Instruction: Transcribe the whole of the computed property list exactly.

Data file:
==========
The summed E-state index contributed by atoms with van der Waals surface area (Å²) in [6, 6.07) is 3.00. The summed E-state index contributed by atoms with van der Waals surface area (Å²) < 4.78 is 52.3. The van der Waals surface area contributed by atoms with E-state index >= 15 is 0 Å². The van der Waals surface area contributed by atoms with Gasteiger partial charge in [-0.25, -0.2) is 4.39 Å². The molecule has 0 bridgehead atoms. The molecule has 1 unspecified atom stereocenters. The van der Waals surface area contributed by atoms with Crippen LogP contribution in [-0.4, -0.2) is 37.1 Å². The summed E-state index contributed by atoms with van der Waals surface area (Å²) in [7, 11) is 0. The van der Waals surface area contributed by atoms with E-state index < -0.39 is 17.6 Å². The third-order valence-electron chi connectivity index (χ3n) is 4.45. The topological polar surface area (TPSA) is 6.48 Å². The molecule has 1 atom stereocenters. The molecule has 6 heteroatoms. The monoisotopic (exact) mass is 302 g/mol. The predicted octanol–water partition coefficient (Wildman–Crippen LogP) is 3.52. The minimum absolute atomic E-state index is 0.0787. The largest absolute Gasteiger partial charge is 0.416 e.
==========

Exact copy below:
The summed E-state index contributed by atoms with van der Waals surface area (Å²) in [6, 6.07) is 3.00. The summed E-state index contributed by atoms with van der Waals surface area (Å²) < 4.78 is 52.3. The van der Waals surface area contributed by atoms with E-state index >= 15 is 0 Å². The van der Waals surface area contributed by atoms with Gasteiger partial charge in [-0.25, -0.2) is 4.39 Å². The molecule has 0 bridgehead atoms. The molecule has 1 unspecified atom stereocenters. The van der Waals surface area contributed by atoms with Crippen LogP contribution in [-0.4, -0.2) is 37.1 Å². The summed E-state index contributed by atoms with van der Waals surface area (Å²) in [7, 11) is 0. The van der Waals surface area contributed by atoms with E-state index < -0.39 is 17.6 Å². The third-order valence-electron chi connectivity index (χ3n) is 4.45. The topological polar surface area (TPSA) is 6.48 Å². The molecule has 1 atom stereocenters. The molecule has 6 heteroatoms. The monoisotopic (exact) mass is 302 g/mol. The predicted octanol–water partition coefficient (Wildman–Crippen LogP) is 3.52. The minimum absolute atomic E-state index is 0.0787. The largest absolute Gasteiger partial charge is 0.416 e.